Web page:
2. I can put a break point in the access functions whenever I need to understand more about the run-time behavior (who actually sets or gets an objects members).  If there is no access function, then this is almost impossible.

Not to mention the huge benefits I get if I need to refactor this class.
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It doesn't ALWAYS make sense to do, but sometimes it does.  Consider a class that contains a very large C structure, like a windows LOGFONT for example, it may be easier to make the structure public, rather than providing access teach data member in the structure (or one single function for the entire structure, which may be very inefficient.)  
My assumption is that

T& GetX() { return _x; }

is never worse than exposing _x.  That being the case, I don't see any reason to make it public.
That if a good argument--for my point.  

Now what if _x is a large structure and the code using GetX() needs to "fill it in" by passing it to an initialze function.  (Not a far-fetched example, you often see this in initializing the structures defined by the OS or by a 3rd part library.)   So you do


Now what if you change someclass's implimentation so it no longer stores _x as a T.  The code doesn't work anymore, right?  The "traditional" solution is to make GetX return a proxy class that converts to type T and that can "detect the changes made to the T and make the cooresponding changes to the new data that is actually stoed in the someclass object.  Unfortuantely, that doesn't work in this case the Initialize_A_T won't take the proxy class, so the code won't compile.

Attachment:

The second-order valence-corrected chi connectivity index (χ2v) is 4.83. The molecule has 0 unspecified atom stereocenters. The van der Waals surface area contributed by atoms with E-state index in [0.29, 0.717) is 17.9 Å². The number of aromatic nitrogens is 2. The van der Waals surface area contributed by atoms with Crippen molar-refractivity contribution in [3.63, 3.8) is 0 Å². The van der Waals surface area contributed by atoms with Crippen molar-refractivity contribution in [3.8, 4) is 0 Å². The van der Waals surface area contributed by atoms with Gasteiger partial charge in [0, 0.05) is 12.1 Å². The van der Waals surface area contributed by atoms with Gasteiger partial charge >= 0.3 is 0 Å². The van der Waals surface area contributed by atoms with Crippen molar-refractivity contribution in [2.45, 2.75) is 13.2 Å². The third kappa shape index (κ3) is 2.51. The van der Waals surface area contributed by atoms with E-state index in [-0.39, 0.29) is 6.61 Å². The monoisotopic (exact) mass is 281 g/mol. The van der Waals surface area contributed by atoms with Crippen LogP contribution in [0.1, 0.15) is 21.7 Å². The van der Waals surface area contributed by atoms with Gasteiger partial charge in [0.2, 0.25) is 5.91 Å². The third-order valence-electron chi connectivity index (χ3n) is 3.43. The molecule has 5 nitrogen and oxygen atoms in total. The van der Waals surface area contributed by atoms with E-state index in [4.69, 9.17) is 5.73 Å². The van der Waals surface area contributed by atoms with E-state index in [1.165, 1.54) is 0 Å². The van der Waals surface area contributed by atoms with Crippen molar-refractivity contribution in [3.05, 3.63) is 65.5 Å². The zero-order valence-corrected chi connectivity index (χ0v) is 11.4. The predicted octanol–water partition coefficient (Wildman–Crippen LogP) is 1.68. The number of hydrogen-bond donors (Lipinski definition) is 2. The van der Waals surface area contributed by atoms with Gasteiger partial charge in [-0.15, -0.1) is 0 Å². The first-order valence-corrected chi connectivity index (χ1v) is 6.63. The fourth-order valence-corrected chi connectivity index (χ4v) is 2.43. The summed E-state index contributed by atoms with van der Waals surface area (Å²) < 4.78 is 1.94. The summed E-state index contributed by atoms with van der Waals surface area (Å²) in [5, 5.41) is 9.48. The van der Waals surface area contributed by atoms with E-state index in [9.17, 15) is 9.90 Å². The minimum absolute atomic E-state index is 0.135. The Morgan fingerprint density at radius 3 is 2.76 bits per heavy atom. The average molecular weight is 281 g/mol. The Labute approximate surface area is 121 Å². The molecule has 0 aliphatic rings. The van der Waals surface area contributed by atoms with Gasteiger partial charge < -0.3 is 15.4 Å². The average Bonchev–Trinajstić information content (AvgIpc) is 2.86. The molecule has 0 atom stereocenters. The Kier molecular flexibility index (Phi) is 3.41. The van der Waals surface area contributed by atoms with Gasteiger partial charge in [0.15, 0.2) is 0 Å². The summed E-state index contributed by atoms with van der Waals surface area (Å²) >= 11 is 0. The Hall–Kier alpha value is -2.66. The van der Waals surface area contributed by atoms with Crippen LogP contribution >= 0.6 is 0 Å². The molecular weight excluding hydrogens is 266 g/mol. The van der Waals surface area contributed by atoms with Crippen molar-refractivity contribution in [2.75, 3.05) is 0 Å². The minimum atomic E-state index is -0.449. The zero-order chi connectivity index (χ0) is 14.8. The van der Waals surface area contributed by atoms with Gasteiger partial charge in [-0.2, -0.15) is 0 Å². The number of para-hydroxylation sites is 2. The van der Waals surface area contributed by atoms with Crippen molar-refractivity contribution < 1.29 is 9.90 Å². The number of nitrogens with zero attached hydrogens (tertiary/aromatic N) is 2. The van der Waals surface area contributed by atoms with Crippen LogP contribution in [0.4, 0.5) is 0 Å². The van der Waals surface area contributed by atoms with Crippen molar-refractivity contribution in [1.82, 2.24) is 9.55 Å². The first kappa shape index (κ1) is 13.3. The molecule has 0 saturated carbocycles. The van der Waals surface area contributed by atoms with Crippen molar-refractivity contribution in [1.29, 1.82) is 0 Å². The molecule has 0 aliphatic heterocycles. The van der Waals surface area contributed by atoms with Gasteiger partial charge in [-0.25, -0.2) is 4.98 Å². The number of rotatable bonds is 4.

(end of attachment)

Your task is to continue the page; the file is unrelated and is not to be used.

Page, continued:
If you return a non-constant reference to private data member, you might as well make the member public, you've lost the protection offered by private data members.  The data member can be changed freely without "detection" by the class and attempts to change the implimentation of the class may cause existing code to fail.

Also If the class is in a DLL the excess access functions can get costly.
So the access function is no worse than not having it.

In some cases T& GetX() is also bad (the cases you mentioned), but I still don't understand when it is worse than exposing a public member.

The DLL statement at the end is the only argument that is for exposing the member.  I think that if I found through profiling that there was a bottleneck from an access function, then I'd think about exposing the member.

The other case where it might be ok to leave it exposed is in prototype code--as long as you throw it away.

We're starting to get into style which is never going to get resolved.  I think it the long run, if you always make access functions, and optimize when you have a performance problem, you're going to be a lot better off than trying to figure out each time that you have a member variable whether you should expose it.
>> but I still don't understand when it is
>> worse than exposing a public member.
It may cause overhead as it may not be inlined, it causes longer compiles and more source code, it causes larger libraries.  There probalby are other reasons to.  I'm not saying that all data members should be made public, but one that is so loosely controlled as in your example certainly could be.